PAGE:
Our History

For 40 years, REACH has been working with survivors of domestic violence
and within our communities to create lasting change.

REACH began in 1981 as the Waltham Battered Women’s Support Committee, when a group of women in Boston’s western suburbs saw a need for more services that address the struggles of women in abusive relationships. What started as an all-volunteer shelter and hotline has grown into a multiservice agency that helps more than 8,000 people a year. Ours was one of the first shelters in Massachusetts to accept male survivors, parents with teenage sons, and LGBTQ survivors.

Rear view image of young couple walking with the pride event, hugging and waving pride flags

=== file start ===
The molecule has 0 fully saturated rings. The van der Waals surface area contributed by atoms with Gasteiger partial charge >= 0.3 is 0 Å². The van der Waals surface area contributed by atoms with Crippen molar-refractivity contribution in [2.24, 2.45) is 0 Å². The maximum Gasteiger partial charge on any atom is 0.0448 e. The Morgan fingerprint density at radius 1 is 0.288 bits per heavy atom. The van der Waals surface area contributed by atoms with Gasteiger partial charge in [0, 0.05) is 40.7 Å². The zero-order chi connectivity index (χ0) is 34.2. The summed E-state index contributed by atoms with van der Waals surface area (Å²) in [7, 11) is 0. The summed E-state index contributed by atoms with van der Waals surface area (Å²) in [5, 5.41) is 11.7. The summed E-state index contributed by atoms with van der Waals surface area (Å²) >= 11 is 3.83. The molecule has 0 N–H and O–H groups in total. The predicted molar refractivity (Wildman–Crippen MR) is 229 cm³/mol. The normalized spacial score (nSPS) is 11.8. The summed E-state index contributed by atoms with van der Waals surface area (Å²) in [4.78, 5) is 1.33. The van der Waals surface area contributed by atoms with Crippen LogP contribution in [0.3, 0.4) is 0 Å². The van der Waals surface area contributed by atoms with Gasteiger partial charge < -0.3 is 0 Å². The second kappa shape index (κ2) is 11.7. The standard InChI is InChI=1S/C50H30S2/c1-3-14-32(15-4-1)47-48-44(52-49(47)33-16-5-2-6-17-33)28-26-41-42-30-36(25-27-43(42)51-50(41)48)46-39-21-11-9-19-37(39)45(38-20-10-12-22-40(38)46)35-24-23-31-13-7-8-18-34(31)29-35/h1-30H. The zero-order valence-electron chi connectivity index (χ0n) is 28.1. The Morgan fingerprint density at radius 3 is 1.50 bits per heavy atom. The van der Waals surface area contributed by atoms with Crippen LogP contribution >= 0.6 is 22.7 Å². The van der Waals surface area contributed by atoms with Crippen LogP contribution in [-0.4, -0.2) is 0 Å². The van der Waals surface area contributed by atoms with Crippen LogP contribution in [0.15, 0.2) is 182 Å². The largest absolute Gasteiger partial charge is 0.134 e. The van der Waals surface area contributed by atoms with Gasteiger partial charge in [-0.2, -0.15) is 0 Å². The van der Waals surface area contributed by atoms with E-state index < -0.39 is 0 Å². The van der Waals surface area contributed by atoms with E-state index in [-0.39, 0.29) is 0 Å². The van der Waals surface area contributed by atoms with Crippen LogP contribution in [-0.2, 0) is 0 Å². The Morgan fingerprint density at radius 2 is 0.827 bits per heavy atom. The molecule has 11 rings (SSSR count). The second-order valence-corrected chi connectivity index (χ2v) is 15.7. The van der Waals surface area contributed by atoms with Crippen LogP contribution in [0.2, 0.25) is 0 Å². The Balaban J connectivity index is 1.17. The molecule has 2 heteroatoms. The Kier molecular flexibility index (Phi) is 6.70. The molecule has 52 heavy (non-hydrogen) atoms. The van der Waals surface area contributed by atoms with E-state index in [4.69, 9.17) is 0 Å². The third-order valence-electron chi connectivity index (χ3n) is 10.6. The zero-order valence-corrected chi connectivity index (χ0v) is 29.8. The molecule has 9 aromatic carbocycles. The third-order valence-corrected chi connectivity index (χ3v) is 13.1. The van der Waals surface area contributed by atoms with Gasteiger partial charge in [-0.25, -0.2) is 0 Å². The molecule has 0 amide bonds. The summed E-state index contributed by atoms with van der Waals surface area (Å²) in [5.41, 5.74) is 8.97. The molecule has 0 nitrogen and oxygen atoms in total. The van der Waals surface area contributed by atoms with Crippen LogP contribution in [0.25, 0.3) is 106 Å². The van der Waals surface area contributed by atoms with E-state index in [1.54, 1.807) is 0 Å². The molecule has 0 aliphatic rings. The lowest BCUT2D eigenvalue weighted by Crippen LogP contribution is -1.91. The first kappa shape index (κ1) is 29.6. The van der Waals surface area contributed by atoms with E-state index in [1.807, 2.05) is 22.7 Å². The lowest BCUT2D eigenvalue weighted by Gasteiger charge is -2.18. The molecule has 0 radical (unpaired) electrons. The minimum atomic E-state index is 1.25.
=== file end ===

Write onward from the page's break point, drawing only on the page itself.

In 2005, we founded the Peers Against Violence Educators (PAVE) program, one of the first teen dating violence prevention initiatives in the state. In 2010, we doubled our shelter capacity and added a full-time youth specialist to our prevention program. October 2017 saw us move into new office space, a warm, light-filled, welcoming environment for survivors and staff with confidential meeting rooms, a supervised play space for children while their parents are meeting with advocates, and room to hold our trainings in-house.

In 2018, we adopted a three-year strategic plan with four integrally connected priority areas: develop more robust prevention and community engagement strategies, increase the number and scope of our partnerships and collaborations, create changes that we want to see in the field by increasing our staffing resources, and ensure that our future is bright by strengthening our financial sustainability.

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